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The Last Policeman is Quirk's first-ever mystery novel, and previous Edgar winners include Elmore Leonard, Lawrence Block, John le Carré, Laura Lippman, S. J. Rozan, Donald Westlake, Lisa Scottoline–basically, every mystery writer you've ever heard of, dating back to Raymond Chandler himself (he won in 1955 for The Long Goodbye). So last night a bunch of us joined Ben at the Edgar Awards banquet at the Grand Hyatt Hotel–and let me tell you, it was pretty mind-blowing.
I've spent the last thirteen years working at a small indie press in Philadelphia, so I don't spend much time rubbing elbows with blockbuster authors. But you can't take two steps at the Edgar banquet without bumping into a crime/mystery legend. Holy cow, that's Dennis Lehane! OMG, there's Mary Higgins Clark! And Walter Mosley! And Ken Follett! And Gillian Flynn! The place was wall-to-wall awesome.
A literary agent approached me and complained that the awards ceremony was one long, interminable snoozefest, but I thought it was better than the Oscars. Emcee Charlaine Harris was certainly funnier than Seth MacFarlane. And Grandmaster Margaret Maron gave one of the sweetest & most gracious acceptance speeches I've heard in a long time.
As the show moved along, I sensed that Ben (seated to my left) was getting nervous. He sighed, he fidgeted, he didn't finish his dessert. He admitted he was facing some really tough competition; he'd read the other nominees and he felt they were all good, interesting books. He was especially in awe of Isaac Adamson's Complication, a twisty thriller replete with spies, magic, alchemy, and palindromes. And we'd both laughed out loud over Lou Bernay's Whiplash River, a terrific comic caper with a murderous drug lord named Baby Jesus.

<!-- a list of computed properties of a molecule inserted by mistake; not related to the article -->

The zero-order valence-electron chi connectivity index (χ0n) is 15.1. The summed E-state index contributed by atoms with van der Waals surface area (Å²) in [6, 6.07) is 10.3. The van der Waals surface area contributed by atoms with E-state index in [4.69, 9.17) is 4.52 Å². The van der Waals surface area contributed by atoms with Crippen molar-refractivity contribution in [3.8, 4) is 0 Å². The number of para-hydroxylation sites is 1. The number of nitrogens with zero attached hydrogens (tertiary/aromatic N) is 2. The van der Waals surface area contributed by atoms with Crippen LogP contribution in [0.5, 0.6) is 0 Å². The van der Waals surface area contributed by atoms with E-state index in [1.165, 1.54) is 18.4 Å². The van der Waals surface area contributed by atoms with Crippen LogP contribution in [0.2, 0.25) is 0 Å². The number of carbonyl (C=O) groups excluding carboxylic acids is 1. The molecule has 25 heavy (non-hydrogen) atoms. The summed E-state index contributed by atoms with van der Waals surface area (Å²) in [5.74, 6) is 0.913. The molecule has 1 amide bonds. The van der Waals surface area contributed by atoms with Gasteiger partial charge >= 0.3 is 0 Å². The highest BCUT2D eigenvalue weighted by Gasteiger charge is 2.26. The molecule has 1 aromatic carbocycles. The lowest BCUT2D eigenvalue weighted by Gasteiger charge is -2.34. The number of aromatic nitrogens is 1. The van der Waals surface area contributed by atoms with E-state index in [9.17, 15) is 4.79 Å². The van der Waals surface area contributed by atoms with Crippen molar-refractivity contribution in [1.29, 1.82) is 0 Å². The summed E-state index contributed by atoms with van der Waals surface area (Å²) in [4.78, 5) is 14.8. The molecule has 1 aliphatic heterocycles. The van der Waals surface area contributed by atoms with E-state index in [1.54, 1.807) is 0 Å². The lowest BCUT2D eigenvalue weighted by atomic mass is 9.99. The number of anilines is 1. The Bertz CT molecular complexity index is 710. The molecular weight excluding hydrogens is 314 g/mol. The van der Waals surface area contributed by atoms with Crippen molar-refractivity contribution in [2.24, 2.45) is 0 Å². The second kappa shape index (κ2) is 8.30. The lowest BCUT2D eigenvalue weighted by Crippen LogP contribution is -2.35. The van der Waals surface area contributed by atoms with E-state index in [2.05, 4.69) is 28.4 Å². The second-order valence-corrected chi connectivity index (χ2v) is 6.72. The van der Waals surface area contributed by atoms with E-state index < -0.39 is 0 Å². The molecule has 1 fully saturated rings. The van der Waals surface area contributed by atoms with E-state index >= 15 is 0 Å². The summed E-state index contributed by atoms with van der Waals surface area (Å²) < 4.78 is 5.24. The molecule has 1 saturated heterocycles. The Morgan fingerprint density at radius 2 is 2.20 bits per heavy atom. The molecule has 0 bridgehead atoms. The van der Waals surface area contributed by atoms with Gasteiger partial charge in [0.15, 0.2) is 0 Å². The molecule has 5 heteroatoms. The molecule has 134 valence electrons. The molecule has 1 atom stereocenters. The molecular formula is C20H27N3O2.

But who am I kidding? I wanted my guy to win. I'd spent much of the past year championing The Last Policeman. I swore to anyone who listened that it was one of the best books Quirk had ever published. I'd witnessed all of the time & sweat & TLC that Ben put into the book. He interviewed cops, district attorneys, forensic pathologists, astrophysicists, and even (just to be thorough) a goddamn astronaut. He wrote nearly the entire manuscript in third person before starting over to rewrite it in first person because of course it was better in first person–why hadn't we realized that all along? And THEN he did a brilliant job of editing his own prose — punching up dialogue, amplifying characters, trimming tangents, and basically whipping the whole manuscript into a weird, wonderful, one-of-a-kind mystery debut.
So imagine my delight when Rochelle Staab announced that Ben had won the award for Best Paperback Original:
That's not me shrieking with delight in the background (it's actually our publicity director, Nicole De Jackmo) but believe me, I was shrieking on the inside. Congrats to Ben and to all of the Edgar winners and nominees, and thanks to the MWA for a magical and memorable night!
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